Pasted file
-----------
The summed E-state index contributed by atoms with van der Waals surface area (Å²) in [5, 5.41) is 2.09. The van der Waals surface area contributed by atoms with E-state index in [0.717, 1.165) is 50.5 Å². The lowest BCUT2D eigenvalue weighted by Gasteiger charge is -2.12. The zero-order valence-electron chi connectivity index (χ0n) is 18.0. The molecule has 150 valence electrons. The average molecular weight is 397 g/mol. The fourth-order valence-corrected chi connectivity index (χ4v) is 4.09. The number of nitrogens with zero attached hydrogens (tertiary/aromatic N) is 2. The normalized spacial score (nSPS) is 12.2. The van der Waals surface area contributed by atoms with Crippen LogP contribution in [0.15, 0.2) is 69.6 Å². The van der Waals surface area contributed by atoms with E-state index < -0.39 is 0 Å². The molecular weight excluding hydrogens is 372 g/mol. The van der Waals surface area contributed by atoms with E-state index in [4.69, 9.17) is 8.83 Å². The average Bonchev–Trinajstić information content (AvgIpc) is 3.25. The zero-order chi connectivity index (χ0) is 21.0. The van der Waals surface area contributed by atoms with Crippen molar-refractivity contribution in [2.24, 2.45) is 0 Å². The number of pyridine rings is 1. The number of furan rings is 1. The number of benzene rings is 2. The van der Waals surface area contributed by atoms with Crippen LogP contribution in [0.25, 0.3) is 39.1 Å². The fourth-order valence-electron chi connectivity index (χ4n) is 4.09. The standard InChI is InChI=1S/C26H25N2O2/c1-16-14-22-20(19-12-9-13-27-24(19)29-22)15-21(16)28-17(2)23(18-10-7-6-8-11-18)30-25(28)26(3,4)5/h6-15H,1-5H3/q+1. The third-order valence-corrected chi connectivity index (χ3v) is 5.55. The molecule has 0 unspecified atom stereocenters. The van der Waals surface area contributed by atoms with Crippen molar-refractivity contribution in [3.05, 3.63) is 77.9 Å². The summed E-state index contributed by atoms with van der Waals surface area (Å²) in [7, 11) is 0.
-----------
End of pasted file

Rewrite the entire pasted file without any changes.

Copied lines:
The summed E-state index contributed by atoms with van der Waals surface area (Å²) in [5, 5.41) is 2.09. The van der Waals surface area contributed by atoms with E-state index in [0.717, 1.165) is 50.5 Å². The lowest BCUT2D eigenvalue weighted by Gasteiger charge is -2.12. The zero-order valence-electron chi connectivity index (χ0n) is 18.0. The molecule has 150 valence electrons. The average molecular weight is 397 g/mol. The fourth-order valence-corrected chi connectivity index (χ4v) is 4.09. The number of nitrogens with zero attached hydrogens (tertiary/aromatic N) is 2. The normalized spacial score (nSPS) is 12.2. The van der Waals surface area contributed by atoms with Crippen LogP contribution in [0.15, 0.2) is 69.6 Å². The van der Waals surface area contributed by atoms with E-state index < -0.39 is 0 Å². The molecular weight excluding hydrogens is 372 g/mol. The van der Waals surface area contributed by atoms with E-state index in [4.69, 9.17) is 8.83 Å². The average Bonchev–Trinajstić information content (AvgIpc) is 3.25. The zero-order chi connectivity index (χ0) is 21.0. The van der Waals surface area contributed by atoms with Crippen molar-refractivity contribution in [2.24, 2.45) is 0 Å². The number of pyridine rings is 1. The number of furan rings is 1. The number of benzene rings is 2. The van der Waals surface area contributed by atoms with Crippen LogP contribution in [0.25, 0.3) is 39.1 Å². The fourth-order valence-electron chi connectivity index (χ4n) is 4.09. The standard InChI is InChI=1S/C26H25N2O2/c1-16-14-22-20(19-12-9-13-27-24(19)29-22)15-21(16)28-17(2)23(18-10-7-6-8-11-18)30-25(28)26(3,4)5/h6-15H,1-5H3/q+1. The third-order valence-corrected chi connectivity index (χ3v) is 5.55. The molecule has 0 unspecified atom stereocenters. The van der Waals surface area contributed by atoms with Crippen molar-refractivity contribution in [3.05, 3.63) is 77.9 Å². The summed E-state index contributed by atoms with van der Waals surface area (Å²) in [7, 11) is 0.